By Simon Mumme

“There is a group of members that are reacting to what is happening in the rear-view mirror: when markets go up, they invest in equities; when equities go down, they invest in cash”

Access Capital Advisers, which oversees $12 billion in assets, has drawn on tough lessons from the financial crisis to consult its client superannuation funds about managing liquidity risk.

The consultant and asset manager is advising clients about mitigating the risk of being unable to fulfil essential services to members, such as paying benefits to retirees, sustaining fund investment strategies or enabling members to change their investments.

Access knows how a lack of liquidity can hurt funds. Before the financial crisis, it led clients into large private equity and infrastructure investments, and the consequential demands on fund cash flows and distortion of portfolios exacerbated the impact of the 2008 market rout.

For example, the $6 billion MTAA Super, a longstanding client of Access, lost $500 million after it was unable to buy currency forward contacts to hedge its international assets as the Australian dollar fell by $0.34 to $0.62 within eight weeks.

Westscheme, which was an Access client before it became part of the $42 billion AustralianSuper, closed the so-called “Target Return Portfolio” that held most of the fund’s illiquid assets, in June 2010. MTAA Super did the same six months later.

“That was a very testing environment that threw up a lot of issues that funds and ourselves would not have thought of in advance,” says Alexander Austin, chief executive officer of Access. “Our clients managed it by selling equities and managing asset allocation on a weekly and monthly basis throughout the crisis.”

This spurred Access to develop better ways of managing liquidity risk. It now forecasts how a broad range of market scenarios can affect the various cash flows of funds. It will seek new clients for the service, which is led by head of risk Justin Webb, in 2012.

In a November 2011 working paper: Risk and return of illiquid investments, the Australian Prudential Regulation Authority (APRA) says that the unlisted investments made by industry funds helped them generated higher risk-adjusted returns than retail funds between September 2004 and June 2010.

This indicates that unlisted assets can provide an “illiquidity premium” that boosts investment performance, APRA notes. But the experiences of Access and its clients during the financial crisis show that funds seeking this premium should carefully manage liquidity risk.


Members on the move


The incoming and outgoing cash flows of a fund broadly determine its level of liquidity. These flows include member contributions, investment income, hedging cash flows, commitments of capital to illiquid assets, expected pension payments and the movement of members between investment options.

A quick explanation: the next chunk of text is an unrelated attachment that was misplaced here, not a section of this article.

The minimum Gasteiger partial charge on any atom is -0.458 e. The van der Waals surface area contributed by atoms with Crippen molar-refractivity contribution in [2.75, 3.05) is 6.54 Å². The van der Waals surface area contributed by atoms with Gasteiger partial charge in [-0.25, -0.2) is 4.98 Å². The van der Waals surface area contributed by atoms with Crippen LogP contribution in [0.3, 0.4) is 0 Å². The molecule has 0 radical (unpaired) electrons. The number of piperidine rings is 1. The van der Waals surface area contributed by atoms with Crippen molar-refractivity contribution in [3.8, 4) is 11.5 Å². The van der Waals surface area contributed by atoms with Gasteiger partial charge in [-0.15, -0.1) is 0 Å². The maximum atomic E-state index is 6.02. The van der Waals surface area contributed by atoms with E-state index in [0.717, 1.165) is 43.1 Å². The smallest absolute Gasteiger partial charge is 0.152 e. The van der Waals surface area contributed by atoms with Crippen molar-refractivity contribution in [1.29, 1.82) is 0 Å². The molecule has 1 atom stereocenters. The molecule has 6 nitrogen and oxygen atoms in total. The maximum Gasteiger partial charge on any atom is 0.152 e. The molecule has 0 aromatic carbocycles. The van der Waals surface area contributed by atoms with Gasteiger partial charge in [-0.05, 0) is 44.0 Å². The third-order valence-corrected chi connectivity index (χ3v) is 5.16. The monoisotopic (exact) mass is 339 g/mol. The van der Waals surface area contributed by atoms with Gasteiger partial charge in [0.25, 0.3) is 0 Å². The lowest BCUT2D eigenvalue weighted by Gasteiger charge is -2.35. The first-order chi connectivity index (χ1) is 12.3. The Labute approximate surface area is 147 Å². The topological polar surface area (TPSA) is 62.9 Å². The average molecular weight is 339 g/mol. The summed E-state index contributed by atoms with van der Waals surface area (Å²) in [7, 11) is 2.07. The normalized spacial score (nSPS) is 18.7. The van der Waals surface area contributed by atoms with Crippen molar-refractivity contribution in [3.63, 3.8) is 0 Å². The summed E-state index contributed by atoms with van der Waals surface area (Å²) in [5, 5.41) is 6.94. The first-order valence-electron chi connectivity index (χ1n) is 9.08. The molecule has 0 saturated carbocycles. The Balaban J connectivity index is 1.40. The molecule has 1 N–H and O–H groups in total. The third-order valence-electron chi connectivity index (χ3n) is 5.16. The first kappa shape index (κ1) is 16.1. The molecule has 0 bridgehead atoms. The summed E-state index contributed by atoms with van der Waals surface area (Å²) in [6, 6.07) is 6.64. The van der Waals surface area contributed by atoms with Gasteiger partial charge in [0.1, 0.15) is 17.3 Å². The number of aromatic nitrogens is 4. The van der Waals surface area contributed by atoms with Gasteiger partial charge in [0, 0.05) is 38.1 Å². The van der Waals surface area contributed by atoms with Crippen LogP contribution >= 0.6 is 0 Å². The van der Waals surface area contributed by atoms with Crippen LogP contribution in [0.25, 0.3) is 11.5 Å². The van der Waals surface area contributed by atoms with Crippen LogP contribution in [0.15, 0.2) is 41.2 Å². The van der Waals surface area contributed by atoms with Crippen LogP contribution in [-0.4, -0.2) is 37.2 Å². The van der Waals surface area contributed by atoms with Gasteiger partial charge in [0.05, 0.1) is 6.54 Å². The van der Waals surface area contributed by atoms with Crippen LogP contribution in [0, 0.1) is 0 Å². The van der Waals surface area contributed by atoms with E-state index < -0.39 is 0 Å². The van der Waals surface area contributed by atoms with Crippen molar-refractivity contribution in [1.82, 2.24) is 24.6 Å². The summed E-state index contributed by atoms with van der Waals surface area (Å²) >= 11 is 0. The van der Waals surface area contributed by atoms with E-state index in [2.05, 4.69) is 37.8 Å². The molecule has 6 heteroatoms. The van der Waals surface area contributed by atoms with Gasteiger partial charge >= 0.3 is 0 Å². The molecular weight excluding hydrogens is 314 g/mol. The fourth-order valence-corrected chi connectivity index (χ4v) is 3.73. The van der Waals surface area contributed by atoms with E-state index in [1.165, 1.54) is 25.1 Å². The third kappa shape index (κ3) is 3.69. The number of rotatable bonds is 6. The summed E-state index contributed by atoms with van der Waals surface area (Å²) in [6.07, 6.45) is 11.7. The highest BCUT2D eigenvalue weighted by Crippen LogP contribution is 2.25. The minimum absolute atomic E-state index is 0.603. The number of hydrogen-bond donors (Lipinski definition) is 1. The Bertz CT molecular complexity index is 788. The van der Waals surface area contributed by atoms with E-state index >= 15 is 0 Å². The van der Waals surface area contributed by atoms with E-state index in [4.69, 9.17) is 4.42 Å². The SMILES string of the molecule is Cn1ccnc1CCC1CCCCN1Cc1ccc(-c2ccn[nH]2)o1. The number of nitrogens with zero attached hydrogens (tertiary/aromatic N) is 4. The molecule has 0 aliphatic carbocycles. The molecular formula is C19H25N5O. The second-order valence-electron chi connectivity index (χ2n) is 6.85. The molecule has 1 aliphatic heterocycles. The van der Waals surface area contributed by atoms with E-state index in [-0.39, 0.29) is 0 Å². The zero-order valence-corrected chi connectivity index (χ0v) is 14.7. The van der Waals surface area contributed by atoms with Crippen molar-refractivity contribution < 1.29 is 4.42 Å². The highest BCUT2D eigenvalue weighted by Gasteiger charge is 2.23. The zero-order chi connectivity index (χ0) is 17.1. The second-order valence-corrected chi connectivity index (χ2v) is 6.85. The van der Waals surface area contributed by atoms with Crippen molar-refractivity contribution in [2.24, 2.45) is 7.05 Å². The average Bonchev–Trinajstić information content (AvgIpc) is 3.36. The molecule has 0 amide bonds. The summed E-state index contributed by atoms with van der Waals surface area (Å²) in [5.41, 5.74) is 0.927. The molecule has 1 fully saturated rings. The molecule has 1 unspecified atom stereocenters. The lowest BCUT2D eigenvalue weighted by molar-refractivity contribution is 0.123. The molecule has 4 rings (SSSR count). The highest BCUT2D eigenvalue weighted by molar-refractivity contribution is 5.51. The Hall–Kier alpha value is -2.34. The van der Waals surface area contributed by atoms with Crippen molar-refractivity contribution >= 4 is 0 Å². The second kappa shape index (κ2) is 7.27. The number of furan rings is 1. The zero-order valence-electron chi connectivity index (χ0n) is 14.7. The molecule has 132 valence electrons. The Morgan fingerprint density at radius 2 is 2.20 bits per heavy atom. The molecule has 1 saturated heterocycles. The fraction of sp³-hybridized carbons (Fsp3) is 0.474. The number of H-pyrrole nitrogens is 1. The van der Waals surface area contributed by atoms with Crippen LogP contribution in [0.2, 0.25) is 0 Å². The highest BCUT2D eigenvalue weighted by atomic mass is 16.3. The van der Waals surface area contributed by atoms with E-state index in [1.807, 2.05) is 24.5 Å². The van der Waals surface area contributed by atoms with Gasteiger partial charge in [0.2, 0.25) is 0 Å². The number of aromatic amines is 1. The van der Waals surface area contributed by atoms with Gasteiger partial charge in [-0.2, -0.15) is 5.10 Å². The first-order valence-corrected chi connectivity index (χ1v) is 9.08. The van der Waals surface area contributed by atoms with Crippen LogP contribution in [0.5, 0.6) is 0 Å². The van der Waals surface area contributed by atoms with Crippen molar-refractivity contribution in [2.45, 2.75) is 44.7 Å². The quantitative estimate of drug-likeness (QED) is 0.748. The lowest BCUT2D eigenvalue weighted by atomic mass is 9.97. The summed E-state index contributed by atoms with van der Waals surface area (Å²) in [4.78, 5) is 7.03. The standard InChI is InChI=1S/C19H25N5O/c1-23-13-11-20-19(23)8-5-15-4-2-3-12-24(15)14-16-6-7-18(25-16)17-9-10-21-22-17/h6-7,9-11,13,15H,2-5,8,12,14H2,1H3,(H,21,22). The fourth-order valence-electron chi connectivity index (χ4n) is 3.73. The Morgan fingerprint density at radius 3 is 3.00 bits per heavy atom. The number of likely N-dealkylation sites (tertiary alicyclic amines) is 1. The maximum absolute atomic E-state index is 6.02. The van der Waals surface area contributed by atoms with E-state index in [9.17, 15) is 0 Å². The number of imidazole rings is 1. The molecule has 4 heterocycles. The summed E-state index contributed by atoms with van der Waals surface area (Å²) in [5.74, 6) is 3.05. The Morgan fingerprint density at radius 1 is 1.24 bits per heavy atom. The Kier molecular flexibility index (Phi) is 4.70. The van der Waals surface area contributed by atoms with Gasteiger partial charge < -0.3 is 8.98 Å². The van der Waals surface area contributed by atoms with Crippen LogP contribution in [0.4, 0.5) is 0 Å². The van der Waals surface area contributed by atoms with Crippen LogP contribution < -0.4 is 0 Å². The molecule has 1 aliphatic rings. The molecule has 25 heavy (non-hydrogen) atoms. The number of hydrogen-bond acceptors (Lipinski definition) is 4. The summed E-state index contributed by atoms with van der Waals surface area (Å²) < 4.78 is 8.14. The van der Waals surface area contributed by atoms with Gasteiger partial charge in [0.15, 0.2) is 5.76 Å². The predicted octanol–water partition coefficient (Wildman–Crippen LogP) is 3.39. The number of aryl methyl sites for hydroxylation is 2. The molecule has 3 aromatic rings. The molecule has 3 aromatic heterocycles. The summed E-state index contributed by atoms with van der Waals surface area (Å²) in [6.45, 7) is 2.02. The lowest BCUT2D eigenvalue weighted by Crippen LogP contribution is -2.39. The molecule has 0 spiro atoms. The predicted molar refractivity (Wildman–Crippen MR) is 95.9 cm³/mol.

Market collapses disrupt all of these cash flows. Falling asset prices curb investment income and can force funds to sell assets at a loss to rebalance portfolios. This can be compromised by the tendency of members to simultaneously seek more conservative investment strategies, withdrawing the capital needed for riskier investments, potentially leading to further forced-selling. Members can also be treated inequitably if assets in a liquid investment option are sold to enable others to switch out of an illiquid option. Outside of the fund, rising unemployment reduces contributions.

“Financial market outcomes can have a huge impact on funds; member behaviour can exacerbate it,” says Austin. “There is usually a group of members that react to what is happening in the rear-view mirror: when markets go up, they invest in equities; when equities go down, they invest in cash.

“We’re going through market volatility right now. Members are going to be much more sensitive to it than they were in 2007.”

Funds must adapt as members react to the performance of markets, Austin says. For this reason, Access and the administrators of its clients analyse past member behaviour and judge how many are likely to switch into conservative strategies during market shocks.

“Funds should form a view of what are the potential effects of member activity if markets fall and make sure their asset allocation is appropriate for a range of outcomes,” Austin says.

“You can’t make markets go up, but you can make changes to help withstand further market moves.”


APRA is watching


The severity of potential equity and currency market shocks, plus members’ reactions to them, should be factored in to regular liquidity “stress tests” set by funds, Austin says.

The prudential regulator agrees. In 2010, APRA found that 94 per cent of funds do not conduct formal stress tests to analyse how the liquidity of their total portfolios and individual investment options would be impacted by adverse financial market and economic conditions.

Super funds manage long-term investment strategies but must also operate within short-term constraints, such as liquidity. APRA wants trustees to manage liquidity risk in a “holistic” way that gauges current levels of liquidity and how susceptible their funds are to running out of liquidity in normal and stressed environments, writes Craig Roodt, credit risk specialist at APRA, in the August 2011 issue of the magazine inFinance.

“Survival is, in fact, a low standard. Often not a lot needs to change for the result to be very different, and liquidity events, by their nature, can occur rapidly,” Roodt writes.

APRA wants all funds and their investment options to be liquid at all times.

“It is meaningless to talk about being liquid ‘at a fund level’ if some options are unable to meet their obligations,” Roodt writes.








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